Inauguration Inspires but Ignores LGBT Rights and Misplaces Religion

By Ethan Resnick (Co-Founder, Technology Director, Designer, Columnist) [?]

Published: January 27, 2009 and Updated: January 2, 2010
Original LA News Desk Content

In the 41 years since Martin Luther King Jr. gave his "I have a dream" speech, our country has progressed by leaps and bounds. One week ago, "a man whose father, less than sixty years ago, might not have been served at a local restaurant" came before America as its first African-American President. Although change was gradual, Obama's inauguration served as a single, tangible event that brought this change to the consciousness of all Americans and brought on the feelings of a truly new age; it created a sense that now, for the first time, America's claim of unbound opportunity for all had finally been fulfilled. As attendee Willy Wright put it, "It knocks down all of the barriers, all of the crutches... This could be your destiny as well." The feelings of attaining equality were also echoed by Rev. Rick Warren and Rev. Joseph Lowery, who gave the invocation and benediction, respectively.

While I certainly agree with everything said above, the fact that America has not reached equality in regards to LGBT (Lesbian, Gay, Bisexual, and Transgender) rights seemed to be either completely overlooked or flat-out contradicted in the invocation, benediction, and inaugural address. Not once, in any speech or commentary, was this still-present lack of equality for LGBT addressed (excluding a brief and general remark from Rev. Lowery).

Rather, the various speakers made hypocritical claims about equality, as none of them support marriage for LGBT. In his invocation, Rev. Warren said: "We are so grateful to live in this land, a land of unequaled possibility... Help us oh God to remember that we are Americans, united not by race, or religion, or blood, but to our commitment to freedom and justice for all." He added "[God,] when we fail to treat our fellow human beings on all the earth with the respect that they deserve... forgive us." Yet, although these lines proclaim freedom for all, justice for all, and respect for all, Warren was an avid supporter of Proposition 8 (California's recently-passed ban on gay marriage) and has compared homosexuality to incest, pedophilia, and polygamy.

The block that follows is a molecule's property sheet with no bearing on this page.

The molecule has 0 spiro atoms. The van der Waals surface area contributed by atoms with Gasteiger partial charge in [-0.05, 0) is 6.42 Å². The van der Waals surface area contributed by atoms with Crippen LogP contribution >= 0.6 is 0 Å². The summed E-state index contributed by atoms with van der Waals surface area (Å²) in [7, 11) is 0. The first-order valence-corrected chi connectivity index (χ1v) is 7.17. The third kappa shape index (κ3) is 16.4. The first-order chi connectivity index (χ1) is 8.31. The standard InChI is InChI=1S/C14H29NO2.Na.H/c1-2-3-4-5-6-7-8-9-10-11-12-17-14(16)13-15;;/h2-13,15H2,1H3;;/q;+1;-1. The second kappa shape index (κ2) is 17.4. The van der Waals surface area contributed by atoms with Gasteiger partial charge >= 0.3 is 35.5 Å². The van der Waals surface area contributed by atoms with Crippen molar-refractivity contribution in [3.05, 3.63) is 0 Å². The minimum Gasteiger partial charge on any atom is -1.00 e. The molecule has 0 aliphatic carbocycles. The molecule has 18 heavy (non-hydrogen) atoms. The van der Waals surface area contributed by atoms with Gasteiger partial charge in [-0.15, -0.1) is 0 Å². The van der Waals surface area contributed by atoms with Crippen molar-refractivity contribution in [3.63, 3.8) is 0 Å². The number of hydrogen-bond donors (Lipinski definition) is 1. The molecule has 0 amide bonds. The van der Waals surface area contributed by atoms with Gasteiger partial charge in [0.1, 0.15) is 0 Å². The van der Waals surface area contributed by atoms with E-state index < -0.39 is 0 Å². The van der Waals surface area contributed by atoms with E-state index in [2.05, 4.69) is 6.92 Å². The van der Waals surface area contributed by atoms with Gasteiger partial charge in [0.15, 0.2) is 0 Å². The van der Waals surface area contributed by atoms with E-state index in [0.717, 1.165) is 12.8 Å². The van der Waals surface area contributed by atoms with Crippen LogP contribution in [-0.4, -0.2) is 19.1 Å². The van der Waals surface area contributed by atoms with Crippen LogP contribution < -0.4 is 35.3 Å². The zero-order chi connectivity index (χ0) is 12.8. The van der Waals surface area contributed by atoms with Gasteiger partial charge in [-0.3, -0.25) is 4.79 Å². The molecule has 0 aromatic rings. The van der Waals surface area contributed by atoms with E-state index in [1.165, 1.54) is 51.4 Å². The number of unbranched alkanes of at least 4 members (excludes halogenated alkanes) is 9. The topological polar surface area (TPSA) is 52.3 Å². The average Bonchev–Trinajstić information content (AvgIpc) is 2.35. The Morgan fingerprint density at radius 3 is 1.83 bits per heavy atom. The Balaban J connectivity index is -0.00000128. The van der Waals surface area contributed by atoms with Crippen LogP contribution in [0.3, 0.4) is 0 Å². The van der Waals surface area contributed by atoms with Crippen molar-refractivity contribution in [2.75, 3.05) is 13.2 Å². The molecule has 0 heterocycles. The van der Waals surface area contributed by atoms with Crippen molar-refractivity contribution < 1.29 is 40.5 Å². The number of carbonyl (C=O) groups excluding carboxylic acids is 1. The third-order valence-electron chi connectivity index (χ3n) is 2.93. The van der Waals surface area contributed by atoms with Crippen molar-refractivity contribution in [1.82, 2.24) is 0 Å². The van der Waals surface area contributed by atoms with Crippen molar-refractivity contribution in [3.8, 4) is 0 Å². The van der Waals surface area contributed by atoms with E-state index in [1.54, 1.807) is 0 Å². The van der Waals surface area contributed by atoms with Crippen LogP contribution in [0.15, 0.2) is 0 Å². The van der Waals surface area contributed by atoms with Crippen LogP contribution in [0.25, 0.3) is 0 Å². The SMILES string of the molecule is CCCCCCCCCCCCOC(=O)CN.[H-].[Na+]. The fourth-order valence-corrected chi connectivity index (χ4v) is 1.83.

Because of Warren's outrageous views, many question why Warren was chosen to speak at the inauguration. In response, Obama said: "We're not going to agree on every single issue, but what we have to do is to be able to create an atmosphere where we can disagree without being disagreeable... Dr. Joseph Lowery, who has deeply contrasting views to Rick Warren on a whole host of issues is also speaking. During the course of the entire inaugural festivities, there are going to be a wide range of viewpoints that are presented, and that's how it should be, because that's what America's about." However, this defense falls apart under only the slightest scrutiny because 1) the views represented actually weren't that broad: neither Lowery nor Warren support marriage for gays and lesbians (although Lowery supports civil unions) and both are Christian Reverends and 2) more importantly, this defense views Warren's words on homosexuality as simply a disagreeing viewpoint, as opposed to being blatantly discriminatory. One comment from an online site clearly voices the obvious flaw in the logic in Obama's defense: "So Mr. Obama, can we expect to see a member of the KKK speaking on the platform with you, too? After all, you seem to want to include everyone, regardless of their beliefs. So where is the racist preacher? Where's the anti-Semitic preacher?" Because of the holes in this defense, many believe that Obama's choosing of Warren was due in part to their personal friendship and was part of his attempt to reach out to the right.